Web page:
- January 11, 2021
- Posted by: Teresa Gallegos
Virtual Preconference Institute to the 23rd Annual Kansas Crime Victims’ Rights Conference
Justice Begins With a Trauma-Informed Approach: Why the Neuroscience Matters and What to Do With It
Monday, April 12 & Tuesday, April 13, 2021
Audience: Victim advocates, law enforcement, attorneys, prosecutors, forensic interviewers, victim witness coordinators, corrections, SAFEs/SANEs, medical professionals, mental health professionals, BIP providers, and other professionals who work with victims.
Jim Hopper is a nationally recognized consultant, trainer, and lecturer whose research and work have helped therapists, law enforcement, prosecutors, judges, military commanders, and higher education administrators better understand and respond to victims of child abuse and sexual assault. He is most often sought after for his expertise on the neurobiology of trauma and sexual assault, and also on the unique experience and needs of males who have experienced sexual abuse and sexual assault. He provides training across the U.S. and internationally, and serves as an expert witness for criminal and civil cases in state, federal, and military courts. He is a Teaching Associate in Psychology in the Department of Psychiatry of Harvard Medical School, and a consultant to the Outpatient Addictions Service of the Cambridge Health Alliance. Learn more.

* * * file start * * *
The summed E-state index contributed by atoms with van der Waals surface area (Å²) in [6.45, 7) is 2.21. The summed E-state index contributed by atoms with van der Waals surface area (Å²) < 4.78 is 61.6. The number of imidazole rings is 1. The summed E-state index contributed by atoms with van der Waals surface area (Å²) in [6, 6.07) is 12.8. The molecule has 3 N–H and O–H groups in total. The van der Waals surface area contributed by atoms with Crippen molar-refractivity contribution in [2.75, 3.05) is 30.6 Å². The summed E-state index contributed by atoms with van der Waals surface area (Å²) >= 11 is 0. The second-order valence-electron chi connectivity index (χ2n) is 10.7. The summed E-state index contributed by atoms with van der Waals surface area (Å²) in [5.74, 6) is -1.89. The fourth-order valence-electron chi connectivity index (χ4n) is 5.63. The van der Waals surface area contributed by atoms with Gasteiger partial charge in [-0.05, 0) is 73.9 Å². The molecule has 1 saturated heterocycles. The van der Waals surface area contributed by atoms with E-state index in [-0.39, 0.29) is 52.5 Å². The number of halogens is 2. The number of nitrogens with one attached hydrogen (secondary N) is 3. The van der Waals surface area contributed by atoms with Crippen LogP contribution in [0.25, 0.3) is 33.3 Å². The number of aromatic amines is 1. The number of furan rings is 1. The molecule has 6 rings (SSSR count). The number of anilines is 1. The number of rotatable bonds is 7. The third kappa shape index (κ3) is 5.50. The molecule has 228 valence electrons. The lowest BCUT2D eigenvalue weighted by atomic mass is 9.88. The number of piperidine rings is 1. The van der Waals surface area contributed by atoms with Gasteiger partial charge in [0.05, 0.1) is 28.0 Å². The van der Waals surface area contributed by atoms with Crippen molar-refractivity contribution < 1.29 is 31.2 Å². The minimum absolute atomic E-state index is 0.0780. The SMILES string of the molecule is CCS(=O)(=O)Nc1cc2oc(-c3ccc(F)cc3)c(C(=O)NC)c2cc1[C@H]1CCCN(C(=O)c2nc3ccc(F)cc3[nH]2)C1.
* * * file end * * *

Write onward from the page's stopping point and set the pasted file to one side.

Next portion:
Chief Tom Tremblay (Ret) has a distinguished 30-year career as an officer, detective, supervisor, police chief, and state public safety commissioner. He is a highly regarded national and international advisor and trainer for law enforcement, prosecutors, advocates, higher education, the military, and the private sector. He is a subject matter expert on domestic violence, sexual assault, and trauma-informed approaches to these crimes for numerous organizations, including the International Association of Chiefs of Police, National Center for Campus Public Safety, Police Executive Research Forum, Rape Abuse Incest National Network (RAINN), RTI Sexual Assault Kit Initiative, Battered Women’s Justice Project, U.S. Department of Justice Civil Rights Division, and the U.S. Department of Justice Office on Violence Against Women. Learn more.
- Explain key concepts regarding the neurobiological impact of trauma on victim behavior and memory.
- Describe common behaviors and characteristics of offenders.
- Discuss bias and its impact on our work with victims and offenders.
- Appropriately apply concepts to improve investigations, prosecutions, and victim services.
- Analyze cautions to avoid oversimplifying, overgeneralizing, and otherwise inappropriately applying neuroscience to the criminal justice process.
Day One: Monday, April 12, 2021
9:00 AM – 12:00 PM
Day Two: Tuesday, April 13, 2021
9:00 AM – 3:00 PM
Lunch break 12:00 – 1:15 PM
Registration is available on the Kansas Crime Victims’ Rights Conference website: https://cvent.me/0lnAy9
KCSDV Training & Education Manager
email@example.com or 785-232-9784
Total Training Hours: 7.0
CNEs credits (8.5) Approved
CLEs and CNEs credits (8.5) Pending
KCSDV is approved as a provider of continuing nursing education by the Kansas State Board of Nursing. This course offering is pending approval for contact hours applicable for APRN, RN, or LPN re-licensure. KS State Board of Nursing Provider Number: LT0291-0914.
- April 12, 2021 - April 13, 2021
9:00 am - 3:00 pm